Sleep Deprivation and Obesity

Sleep Deprivation and Obesity

Sleep Deprivation and Obesity

Sleep is on the decline. In early 20th century people slept 9 hours/night. By 1960, Americans were averaging 8.0-8.9 hours. By the 1990’s this had falling further to 7 hours. More than 30% of adults between 30 and 64 report less than 6 hours of sleep. Shift workers are especially prone to sleep deprivation and often report less than 5 hours of sleep per day. Even a single day of sleep deprivation can increase cortisol levels by over 100%.

One of the major causes of chronic stress and obesity is sleep deprivation.

Studies have shown a relation between short sleep duration and excess weight, with less than 7 hours being the general the cut-off. The Quebec Family Study suggested an increased risk of 27% with shorter sleep duration. A 13-year prospective study even suggested that every extra hour of sleep was associated with a 50% reduction in risk of obesity. A one-year prospective study showed that sleeping less than 5 hours per night was associated with a 91% increase risk of obesity. Sleeping 5-6 hours was associated with at 50% increased risk. A meta-analysis of 696 studies published in 2008 showed that short sleep duration increased the risk of obesity by 55% in adults and 89% in children.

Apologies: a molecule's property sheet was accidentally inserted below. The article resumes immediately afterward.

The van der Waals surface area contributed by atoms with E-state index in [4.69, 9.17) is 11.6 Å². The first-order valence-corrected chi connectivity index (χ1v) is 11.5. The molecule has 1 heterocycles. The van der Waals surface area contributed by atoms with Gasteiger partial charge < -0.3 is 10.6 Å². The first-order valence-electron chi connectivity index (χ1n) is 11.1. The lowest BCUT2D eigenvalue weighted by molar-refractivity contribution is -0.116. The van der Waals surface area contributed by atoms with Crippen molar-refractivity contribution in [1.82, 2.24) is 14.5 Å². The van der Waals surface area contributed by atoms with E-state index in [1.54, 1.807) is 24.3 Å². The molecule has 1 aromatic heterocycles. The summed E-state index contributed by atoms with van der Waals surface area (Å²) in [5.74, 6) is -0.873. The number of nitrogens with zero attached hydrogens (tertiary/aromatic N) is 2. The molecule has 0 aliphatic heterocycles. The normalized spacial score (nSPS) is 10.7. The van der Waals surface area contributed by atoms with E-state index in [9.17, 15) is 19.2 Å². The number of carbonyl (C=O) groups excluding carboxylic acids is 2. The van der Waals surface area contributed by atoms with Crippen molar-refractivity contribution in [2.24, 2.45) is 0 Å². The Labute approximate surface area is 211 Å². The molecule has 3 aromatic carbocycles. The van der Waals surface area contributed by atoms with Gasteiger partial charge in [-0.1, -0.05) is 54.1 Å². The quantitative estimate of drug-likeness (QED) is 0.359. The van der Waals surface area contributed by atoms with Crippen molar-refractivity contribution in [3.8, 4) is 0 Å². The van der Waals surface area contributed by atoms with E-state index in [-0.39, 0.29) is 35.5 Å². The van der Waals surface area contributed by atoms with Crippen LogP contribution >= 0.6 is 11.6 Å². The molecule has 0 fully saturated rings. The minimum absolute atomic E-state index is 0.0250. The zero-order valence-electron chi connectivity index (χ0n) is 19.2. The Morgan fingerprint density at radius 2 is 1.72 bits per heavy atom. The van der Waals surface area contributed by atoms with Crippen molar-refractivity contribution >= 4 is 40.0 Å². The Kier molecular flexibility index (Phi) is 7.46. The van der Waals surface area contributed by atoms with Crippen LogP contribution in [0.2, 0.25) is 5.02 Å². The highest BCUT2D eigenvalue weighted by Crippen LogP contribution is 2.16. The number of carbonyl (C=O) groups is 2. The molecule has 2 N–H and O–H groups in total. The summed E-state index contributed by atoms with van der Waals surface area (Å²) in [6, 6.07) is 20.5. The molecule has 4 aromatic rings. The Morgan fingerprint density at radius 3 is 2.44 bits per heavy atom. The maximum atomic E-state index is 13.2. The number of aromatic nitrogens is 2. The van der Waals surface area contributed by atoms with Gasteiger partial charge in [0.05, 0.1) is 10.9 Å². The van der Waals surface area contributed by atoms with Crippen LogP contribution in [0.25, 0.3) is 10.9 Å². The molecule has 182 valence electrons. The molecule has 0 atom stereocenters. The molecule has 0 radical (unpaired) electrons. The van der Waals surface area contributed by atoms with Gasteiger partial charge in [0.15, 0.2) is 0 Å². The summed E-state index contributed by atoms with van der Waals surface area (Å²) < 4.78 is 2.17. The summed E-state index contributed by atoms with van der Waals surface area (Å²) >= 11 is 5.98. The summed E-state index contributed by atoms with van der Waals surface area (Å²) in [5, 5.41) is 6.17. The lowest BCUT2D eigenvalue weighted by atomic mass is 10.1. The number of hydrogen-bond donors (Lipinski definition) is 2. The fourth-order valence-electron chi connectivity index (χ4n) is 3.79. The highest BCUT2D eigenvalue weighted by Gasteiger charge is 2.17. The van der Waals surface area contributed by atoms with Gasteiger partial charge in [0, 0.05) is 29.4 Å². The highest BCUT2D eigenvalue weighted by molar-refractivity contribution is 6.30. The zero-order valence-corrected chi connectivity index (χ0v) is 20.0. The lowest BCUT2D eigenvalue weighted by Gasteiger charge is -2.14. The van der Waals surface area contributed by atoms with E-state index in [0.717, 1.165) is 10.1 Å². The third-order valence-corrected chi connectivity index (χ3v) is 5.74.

‘For every hour of sleep deprivation, BMI rose by 0.35 kg/m2’

But if the calories in-calories out model of weight loss held true, then how could this be? Sleeping less should increase energy expenditure since any activity used more calories than sleep. However, the opposite is true. Again, disproving the calorie theory of weight loss.

Interestingly, sleeping more than 8 hours per night may also increase risk of obesity. The Western New York Health Study also found that sleeping 6-8 hours per night was associated with the lowest risk of obesity. ‘Excessive’ sleeping over 8 hours increased the risk by 60% but too little sleep (<6 hours) tripled the risk of obesity.